Daisy and I are embarked on a journey.
Sixty Days to a Draft Title.
Ambitious and especially for a dog as novice in working events as Daisy is — but what is the worst that can happen at a draft test (barring being struck by lightening, of course)? We don’t pass — but nobody takes away our birthdays and so Big Deal.
Our (okay — my) sights are set on the Inland Northwest Bernese Mountain Dog Club’s two-day draft test in Helena on September 20 & 21. It is a fabulous test at a lovely site with wonderful, cheerful and laid back volunteers and awesome judges — and scones. Click HERE for more info on the test.
But Daisy and I have a lot of work to do to be ready.
Draft tests begin with what is basically a heeling pattern, although it is less “heeling” and more loose leash walking in the handler’s general vicinity. A recall follows before the dog is harnessed/hitched.
Can I just say that I wish they would get rid of those two things — the fake heeling and recall?! For so many reasons. But I digress.
Daisy does not know how to heel. Minor issue — that can be trained and especially because it is not exactly “heel” so it can be less than perfect. We have 54 or so more days, after all!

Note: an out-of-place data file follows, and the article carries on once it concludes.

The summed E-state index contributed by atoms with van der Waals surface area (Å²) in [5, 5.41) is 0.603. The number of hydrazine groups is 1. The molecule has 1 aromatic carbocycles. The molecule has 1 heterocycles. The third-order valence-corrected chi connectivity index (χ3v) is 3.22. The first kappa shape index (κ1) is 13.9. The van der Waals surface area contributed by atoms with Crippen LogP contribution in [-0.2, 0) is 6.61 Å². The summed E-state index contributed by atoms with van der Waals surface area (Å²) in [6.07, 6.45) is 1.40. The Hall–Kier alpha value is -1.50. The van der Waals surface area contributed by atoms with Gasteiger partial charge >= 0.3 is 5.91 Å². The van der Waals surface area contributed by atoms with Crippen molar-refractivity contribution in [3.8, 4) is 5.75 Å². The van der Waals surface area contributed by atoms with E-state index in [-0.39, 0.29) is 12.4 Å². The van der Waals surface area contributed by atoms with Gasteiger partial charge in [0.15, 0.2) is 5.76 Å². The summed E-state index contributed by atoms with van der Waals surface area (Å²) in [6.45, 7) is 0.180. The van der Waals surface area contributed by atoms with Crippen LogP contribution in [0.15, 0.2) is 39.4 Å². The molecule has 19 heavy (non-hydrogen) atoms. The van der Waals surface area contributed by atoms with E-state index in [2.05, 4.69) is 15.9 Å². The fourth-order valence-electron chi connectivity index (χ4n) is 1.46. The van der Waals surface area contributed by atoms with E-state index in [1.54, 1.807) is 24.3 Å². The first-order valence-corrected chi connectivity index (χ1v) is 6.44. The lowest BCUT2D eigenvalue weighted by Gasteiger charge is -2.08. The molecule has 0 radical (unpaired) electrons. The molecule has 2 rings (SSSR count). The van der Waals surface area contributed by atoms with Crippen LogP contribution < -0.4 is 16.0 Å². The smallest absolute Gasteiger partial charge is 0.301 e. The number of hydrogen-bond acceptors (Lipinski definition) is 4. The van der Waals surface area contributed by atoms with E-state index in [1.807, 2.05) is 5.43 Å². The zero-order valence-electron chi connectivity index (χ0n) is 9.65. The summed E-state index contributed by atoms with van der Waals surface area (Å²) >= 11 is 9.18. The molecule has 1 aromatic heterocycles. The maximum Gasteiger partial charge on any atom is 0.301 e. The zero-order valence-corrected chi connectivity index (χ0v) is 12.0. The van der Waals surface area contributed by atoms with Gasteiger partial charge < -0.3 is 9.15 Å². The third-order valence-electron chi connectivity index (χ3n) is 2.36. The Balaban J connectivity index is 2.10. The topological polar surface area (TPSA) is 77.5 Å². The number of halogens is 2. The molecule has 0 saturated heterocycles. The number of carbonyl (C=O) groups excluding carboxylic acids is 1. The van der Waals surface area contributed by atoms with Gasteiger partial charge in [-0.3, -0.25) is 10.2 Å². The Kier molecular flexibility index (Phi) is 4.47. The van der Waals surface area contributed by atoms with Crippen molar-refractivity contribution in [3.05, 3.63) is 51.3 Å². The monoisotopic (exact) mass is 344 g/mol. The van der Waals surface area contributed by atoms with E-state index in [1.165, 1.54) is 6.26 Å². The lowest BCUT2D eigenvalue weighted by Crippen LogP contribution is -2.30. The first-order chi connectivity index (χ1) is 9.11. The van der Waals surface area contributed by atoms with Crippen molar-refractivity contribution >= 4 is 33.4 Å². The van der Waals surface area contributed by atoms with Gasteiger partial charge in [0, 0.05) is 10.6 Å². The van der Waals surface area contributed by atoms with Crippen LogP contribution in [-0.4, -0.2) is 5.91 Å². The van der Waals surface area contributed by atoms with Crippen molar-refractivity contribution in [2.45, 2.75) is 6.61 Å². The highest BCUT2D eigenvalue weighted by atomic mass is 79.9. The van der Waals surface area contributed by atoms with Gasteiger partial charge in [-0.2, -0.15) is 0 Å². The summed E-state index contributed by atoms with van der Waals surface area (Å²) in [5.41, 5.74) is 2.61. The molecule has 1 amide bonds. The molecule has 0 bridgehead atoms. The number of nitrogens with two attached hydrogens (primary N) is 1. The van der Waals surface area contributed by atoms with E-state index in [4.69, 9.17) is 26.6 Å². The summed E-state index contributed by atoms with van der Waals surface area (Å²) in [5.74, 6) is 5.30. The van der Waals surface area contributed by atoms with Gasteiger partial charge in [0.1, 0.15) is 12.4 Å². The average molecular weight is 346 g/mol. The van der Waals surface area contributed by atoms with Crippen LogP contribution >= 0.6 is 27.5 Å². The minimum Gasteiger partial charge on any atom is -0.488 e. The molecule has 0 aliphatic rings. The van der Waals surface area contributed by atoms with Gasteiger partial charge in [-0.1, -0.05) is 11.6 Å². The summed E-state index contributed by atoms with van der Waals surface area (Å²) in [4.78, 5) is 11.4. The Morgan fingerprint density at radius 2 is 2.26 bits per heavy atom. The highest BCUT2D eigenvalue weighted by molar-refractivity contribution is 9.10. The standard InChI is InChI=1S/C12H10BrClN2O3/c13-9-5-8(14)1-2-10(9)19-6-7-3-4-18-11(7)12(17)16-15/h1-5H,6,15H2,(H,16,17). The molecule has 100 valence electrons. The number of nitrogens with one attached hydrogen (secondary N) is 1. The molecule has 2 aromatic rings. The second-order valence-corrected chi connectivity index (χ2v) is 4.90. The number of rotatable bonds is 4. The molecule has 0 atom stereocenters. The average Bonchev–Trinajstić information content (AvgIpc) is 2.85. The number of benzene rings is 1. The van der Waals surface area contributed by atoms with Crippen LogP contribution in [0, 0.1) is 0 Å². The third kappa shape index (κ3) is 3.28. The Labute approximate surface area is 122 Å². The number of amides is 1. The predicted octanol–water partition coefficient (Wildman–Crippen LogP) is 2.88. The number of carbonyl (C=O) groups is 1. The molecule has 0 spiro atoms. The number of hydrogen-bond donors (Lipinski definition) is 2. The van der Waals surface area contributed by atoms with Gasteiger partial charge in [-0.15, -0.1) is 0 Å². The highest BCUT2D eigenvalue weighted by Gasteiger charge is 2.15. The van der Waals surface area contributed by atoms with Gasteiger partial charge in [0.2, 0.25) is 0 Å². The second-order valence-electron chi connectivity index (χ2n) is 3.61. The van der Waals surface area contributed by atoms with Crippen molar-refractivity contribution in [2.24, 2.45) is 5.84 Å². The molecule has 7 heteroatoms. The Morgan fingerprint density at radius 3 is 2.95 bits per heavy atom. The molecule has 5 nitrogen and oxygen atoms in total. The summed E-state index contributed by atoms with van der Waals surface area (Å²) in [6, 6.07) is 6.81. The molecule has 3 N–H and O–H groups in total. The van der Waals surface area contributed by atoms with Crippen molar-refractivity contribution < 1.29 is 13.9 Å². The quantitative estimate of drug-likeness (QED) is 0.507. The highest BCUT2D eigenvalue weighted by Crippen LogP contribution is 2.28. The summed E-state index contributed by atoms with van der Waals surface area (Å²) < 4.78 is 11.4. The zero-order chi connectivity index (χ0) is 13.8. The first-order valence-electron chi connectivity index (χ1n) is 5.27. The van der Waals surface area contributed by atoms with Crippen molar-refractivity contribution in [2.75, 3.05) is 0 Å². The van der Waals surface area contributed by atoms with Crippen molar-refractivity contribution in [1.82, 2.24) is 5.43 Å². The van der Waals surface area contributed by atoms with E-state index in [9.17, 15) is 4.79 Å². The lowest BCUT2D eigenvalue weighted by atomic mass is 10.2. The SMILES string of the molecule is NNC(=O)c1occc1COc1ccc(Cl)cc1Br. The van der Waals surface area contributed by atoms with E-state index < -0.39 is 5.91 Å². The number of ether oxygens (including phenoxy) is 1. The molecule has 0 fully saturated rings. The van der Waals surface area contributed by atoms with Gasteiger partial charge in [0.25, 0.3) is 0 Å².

Recall — agility training has helped with “wait” but this exercise will also need work. However, not as one complete exercise! We will work “wait” by itself and “come” by itself 100% of the time for the next month.
How do you work them separately, you ask? Easy Peasy.
Put dog on a wait, reward for the behavior — and release. Add distance to the wait as the dog can tolerate but always return to the dog and reward — and then release. If the dog breaks the wait, you just got info that you moved too quickly for their current skill/understanding. Slow that training down, sister!
To work on “come” — toss a cookie and let the dog chase/get it, and then say “come.” Give an even better cookie when the dog comes. You can call the dog in the house, in the yard, etc. — this is an easy exercise to practice.
Training a new dog for draft is always a bit of an anxious mystery — did she get the full set of carting genes? A partial set? Or like Harper B for Be Missing Those Completely — None.
Here is Daisy pulling the training cart — her second time hitched up.
It would appear that Miss Daisy has the complete set — whew. That helps so much.
At this point Daisy’s biggest challenge is letting herself be harnessed without playing tug with the harness and/or rolling over with joy that she is being touched. Daisy feels her Feels in big and happy ways — “sedate” is not in the Dog Dictionary next to her name.
Can we do this? Is the Sixty-Days-to-a-Draft-Title doable for Daisy?
I guess we will all see. It sure will be fun to try!